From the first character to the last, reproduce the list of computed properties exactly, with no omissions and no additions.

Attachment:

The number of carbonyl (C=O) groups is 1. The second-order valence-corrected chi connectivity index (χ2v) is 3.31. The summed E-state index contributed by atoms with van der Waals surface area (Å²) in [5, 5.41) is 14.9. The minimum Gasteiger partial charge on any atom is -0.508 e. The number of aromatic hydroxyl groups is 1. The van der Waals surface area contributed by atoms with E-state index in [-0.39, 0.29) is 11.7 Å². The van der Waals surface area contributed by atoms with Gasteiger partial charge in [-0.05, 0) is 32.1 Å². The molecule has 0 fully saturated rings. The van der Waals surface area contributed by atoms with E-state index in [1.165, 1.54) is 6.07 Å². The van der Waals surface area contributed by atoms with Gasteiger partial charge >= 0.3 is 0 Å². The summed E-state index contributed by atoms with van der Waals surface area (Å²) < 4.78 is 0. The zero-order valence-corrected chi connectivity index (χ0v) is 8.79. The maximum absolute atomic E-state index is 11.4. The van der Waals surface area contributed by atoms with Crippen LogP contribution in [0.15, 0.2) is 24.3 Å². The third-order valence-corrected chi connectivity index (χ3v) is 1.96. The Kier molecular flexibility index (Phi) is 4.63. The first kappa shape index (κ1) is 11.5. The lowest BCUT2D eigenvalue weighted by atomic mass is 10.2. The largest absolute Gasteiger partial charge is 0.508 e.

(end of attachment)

The number of carbonyl (C=O) groups is 1. The second-order valence-corrected chi connectivity index (χ2v) is 3.31. The summed E-state index contributed by atoms with van der Waals surface area (Å²) in [5, 5.41) is 14.9. The minimum Gasteiger partial charge on any atom is -0.508 e. The number of aromatic hydroxyl groups is 1. The van der Waals surface area contributed by atoms with E-state index in [-0.39, 0.29) is 11.7 Å². The van der Waals surface area contributed by atoms with Gasteiger partial charge in [-0.05, 0) is 32.1 Å². The molecule has 0 fully saturated rings. The van der Waals surface area contributed by atoms with E-state index in [1.165, 1.54) is 6.07 Å². The van der Waals surface area contributed by atoms with Gasteiger partial charge >= 0.3 is 0 Å². The summed E-state index contributed by atoms with van der Waals surface area (Å²) < 4.78 is 0. The zero-order valence-corrected chi connectivity index (χ0v) is 8.79. The maximum absolute atomic E-state index is 11.4. The van der Waals surface area contributed by atoms with Crippen LogP contribution in [0.15, 0.2) is 24.3 Å². The third-order valence-corrected chi connectivity index (χ3v) is 1.96. The Kier molecular flexibility index (Phi) is 4.63. The first kappa shape index (κ1) is 11.5. The lowest BCUT2D eigenvalue weighted by atomic mass is 10.2. The largest absolute Gasteiger partial charge is 0.508 e.